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An analysis of astro-ph submit times

Recently I submitted another paper to astro-ph and I wanted to play the “first” game and try to get my paper on top of the daily listing. Now, it is well documented that the deadline for the daily submissions is 16.00 EST meaning that if you submit just after that deadline you’re paper is likely to appear on top of the next day’s mailing. (NB: the announcement is inverse on the web page)

But how likely do you get your paper on top if you submit right in time? For the above mentioned paper I had prepared everything before hand. This took a bit of time since arxiv.org didn’t accept a


after the abstract but only spewed out weird errors about lines that aren’t ending etc. So I had prepared everything, even submitted the paper and un-submitted it again.

Then, at 20.59.59 GMT and a split second I hit the submit button. It took more than three minutes for the server to handle this request. Still, I was quite amazed that the paper appeared only as #6 (#19 if counting also the cross-lists) from the bottom of the webpage (i.e. top of presumably more important mailing), despite having been registered by the server at 21.00.04 GMT. So I used my much-loved bash tools curl, awk and grep and extracted the submission times of all astro-ph submissions this year until October and found this:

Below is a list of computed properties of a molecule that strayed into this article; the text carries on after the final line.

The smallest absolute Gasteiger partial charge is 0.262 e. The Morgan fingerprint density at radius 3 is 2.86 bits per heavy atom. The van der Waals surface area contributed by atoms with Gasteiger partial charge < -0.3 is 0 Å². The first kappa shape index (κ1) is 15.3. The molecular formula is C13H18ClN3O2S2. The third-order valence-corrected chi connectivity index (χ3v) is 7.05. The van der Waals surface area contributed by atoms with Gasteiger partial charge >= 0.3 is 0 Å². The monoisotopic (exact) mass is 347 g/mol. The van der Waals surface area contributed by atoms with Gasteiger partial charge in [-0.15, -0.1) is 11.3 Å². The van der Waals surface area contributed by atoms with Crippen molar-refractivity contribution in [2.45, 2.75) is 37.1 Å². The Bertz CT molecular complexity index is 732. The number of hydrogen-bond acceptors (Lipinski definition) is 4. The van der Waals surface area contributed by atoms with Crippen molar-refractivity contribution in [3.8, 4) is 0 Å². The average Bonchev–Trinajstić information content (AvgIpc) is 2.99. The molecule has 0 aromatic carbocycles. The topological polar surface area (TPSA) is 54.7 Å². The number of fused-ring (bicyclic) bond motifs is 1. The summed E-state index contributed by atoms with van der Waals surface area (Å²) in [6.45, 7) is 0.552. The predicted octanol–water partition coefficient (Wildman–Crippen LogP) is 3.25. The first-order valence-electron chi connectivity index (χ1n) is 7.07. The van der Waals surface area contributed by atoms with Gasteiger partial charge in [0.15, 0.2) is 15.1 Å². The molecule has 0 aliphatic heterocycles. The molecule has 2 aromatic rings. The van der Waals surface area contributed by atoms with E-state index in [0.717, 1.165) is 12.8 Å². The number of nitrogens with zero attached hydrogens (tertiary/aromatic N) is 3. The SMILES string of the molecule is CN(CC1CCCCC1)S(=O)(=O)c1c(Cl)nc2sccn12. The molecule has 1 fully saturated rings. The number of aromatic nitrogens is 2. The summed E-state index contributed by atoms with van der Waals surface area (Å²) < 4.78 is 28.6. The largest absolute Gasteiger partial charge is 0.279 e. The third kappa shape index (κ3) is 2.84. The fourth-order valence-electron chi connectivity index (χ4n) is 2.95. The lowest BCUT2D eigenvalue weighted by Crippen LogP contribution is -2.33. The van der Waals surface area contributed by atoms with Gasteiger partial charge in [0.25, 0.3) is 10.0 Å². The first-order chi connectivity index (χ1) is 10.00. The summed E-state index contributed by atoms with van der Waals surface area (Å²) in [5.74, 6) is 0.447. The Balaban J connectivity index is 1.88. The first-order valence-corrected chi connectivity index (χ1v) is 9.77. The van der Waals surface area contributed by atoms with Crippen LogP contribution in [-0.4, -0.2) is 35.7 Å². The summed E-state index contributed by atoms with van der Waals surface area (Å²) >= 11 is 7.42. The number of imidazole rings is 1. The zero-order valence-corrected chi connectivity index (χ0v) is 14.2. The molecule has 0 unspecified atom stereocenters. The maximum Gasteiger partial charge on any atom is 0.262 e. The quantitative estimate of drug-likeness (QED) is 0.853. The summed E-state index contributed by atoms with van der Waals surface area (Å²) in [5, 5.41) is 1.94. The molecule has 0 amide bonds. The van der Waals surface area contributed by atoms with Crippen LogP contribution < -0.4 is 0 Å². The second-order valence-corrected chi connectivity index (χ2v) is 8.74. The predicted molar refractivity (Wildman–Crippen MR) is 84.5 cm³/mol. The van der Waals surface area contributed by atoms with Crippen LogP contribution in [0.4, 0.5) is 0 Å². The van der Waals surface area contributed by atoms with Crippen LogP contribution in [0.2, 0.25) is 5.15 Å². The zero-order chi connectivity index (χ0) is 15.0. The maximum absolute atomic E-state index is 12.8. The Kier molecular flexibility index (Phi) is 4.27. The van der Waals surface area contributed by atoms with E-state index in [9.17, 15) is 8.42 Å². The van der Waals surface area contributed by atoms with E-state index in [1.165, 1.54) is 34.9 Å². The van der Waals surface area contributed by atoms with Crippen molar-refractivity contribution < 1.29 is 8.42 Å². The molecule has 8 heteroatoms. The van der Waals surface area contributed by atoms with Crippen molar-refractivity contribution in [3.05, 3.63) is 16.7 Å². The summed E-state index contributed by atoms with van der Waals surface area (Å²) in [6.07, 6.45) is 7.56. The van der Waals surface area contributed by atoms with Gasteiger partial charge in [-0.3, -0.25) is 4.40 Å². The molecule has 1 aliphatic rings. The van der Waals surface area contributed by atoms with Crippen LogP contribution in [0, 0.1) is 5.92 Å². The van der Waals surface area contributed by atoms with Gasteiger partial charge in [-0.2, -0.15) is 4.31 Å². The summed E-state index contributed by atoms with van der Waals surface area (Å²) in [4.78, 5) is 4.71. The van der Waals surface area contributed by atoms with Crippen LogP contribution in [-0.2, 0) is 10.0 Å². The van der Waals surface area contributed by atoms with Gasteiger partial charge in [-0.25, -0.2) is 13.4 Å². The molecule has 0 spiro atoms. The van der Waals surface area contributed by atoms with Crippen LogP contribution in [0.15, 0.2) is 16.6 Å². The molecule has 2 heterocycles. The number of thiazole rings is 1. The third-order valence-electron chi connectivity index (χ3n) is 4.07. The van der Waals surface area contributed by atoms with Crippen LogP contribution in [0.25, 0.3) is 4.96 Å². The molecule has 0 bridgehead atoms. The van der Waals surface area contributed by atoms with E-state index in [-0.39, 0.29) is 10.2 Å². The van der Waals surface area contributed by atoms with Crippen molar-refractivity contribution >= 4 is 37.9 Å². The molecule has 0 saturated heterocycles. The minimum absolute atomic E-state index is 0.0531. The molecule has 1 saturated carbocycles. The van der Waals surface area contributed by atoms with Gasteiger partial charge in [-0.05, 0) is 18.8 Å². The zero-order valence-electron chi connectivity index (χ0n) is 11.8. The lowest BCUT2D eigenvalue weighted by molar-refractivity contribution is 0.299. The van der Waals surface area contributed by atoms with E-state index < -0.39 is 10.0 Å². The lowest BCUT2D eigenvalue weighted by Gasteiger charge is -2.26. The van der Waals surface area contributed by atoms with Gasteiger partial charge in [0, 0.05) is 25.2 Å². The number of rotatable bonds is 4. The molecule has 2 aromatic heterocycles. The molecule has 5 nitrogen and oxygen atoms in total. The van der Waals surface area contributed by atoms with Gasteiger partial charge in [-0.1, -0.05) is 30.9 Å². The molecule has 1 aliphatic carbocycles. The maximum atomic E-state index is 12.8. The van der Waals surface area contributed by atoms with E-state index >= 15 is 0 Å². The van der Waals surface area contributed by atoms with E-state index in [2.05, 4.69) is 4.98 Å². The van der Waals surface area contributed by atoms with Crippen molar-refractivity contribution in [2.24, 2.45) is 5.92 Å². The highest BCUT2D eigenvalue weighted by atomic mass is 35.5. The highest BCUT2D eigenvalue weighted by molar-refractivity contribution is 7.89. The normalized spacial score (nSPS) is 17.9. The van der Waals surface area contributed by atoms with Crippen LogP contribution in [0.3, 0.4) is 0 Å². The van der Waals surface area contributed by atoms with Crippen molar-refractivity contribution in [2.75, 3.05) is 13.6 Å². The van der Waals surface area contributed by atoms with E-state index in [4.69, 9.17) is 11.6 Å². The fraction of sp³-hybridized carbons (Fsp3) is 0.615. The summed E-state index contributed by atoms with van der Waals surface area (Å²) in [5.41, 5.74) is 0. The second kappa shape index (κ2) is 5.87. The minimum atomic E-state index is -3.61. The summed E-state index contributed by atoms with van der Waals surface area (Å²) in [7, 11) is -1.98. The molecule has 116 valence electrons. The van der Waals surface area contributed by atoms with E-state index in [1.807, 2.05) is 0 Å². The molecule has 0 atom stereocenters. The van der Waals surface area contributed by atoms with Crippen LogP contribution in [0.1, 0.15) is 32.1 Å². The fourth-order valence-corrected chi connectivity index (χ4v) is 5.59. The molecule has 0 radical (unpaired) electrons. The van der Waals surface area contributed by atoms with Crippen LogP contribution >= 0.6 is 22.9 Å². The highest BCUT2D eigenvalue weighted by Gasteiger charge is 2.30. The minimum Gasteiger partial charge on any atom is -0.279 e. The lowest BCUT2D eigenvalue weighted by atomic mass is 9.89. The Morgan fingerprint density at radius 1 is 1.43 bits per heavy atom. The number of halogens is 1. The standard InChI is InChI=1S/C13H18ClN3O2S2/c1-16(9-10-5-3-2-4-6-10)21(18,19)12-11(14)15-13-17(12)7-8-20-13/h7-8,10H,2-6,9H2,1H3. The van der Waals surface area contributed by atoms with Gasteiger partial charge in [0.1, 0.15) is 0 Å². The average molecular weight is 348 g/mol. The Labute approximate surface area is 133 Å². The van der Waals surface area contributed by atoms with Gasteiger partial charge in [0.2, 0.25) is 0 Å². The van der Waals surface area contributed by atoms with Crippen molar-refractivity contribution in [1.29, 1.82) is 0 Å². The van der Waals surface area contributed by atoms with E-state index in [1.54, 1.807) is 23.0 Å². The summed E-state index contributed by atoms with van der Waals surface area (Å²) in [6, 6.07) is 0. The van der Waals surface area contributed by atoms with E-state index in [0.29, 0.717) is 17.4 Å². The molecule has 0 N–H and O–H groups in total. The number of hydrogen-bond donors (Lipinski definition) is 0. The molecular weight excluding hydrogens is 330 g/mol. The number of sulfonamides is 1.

There is a clear spike at 20.00 UT (which is 16.00 EDT = UTC-4) and a smaller one at 21.00 UT (corresponding to 16.00 EST = UTC-5) — most of the year so far has had (Northern hemisphere) summer time. I don’t have an explanation for the smaller and wider peaks at about 9.00 and 16.00 UT. Now we can also zoom in to the region around 20 / 21:


We see that the peak submission time (which is when the submission is registered by the server) is at about 12 seconds after the deadline. Going back to my case — submitting right at the deadline, registered 4 seconds after the deadline (despite server only replying 3 minutes later) — we can ask: what are the chances of getting on top if you submit within 4 seconds? Over these 10 months (ca. 200 submission days), there have been 26 submissions in this timeframe, i.e. your chances of getting on top if submitting so close in time should be almost 100%. It just so turns out, however, that on the particular day when I submitted, there were five papers submitted even closer to the deadline. Tough luck. 😉 Hopefully, however, this will play less of a role in the future as more and more people read their daily astro-ph through voxcharta or similar services where the announcement order is either randomized or sorted according to your preferences.

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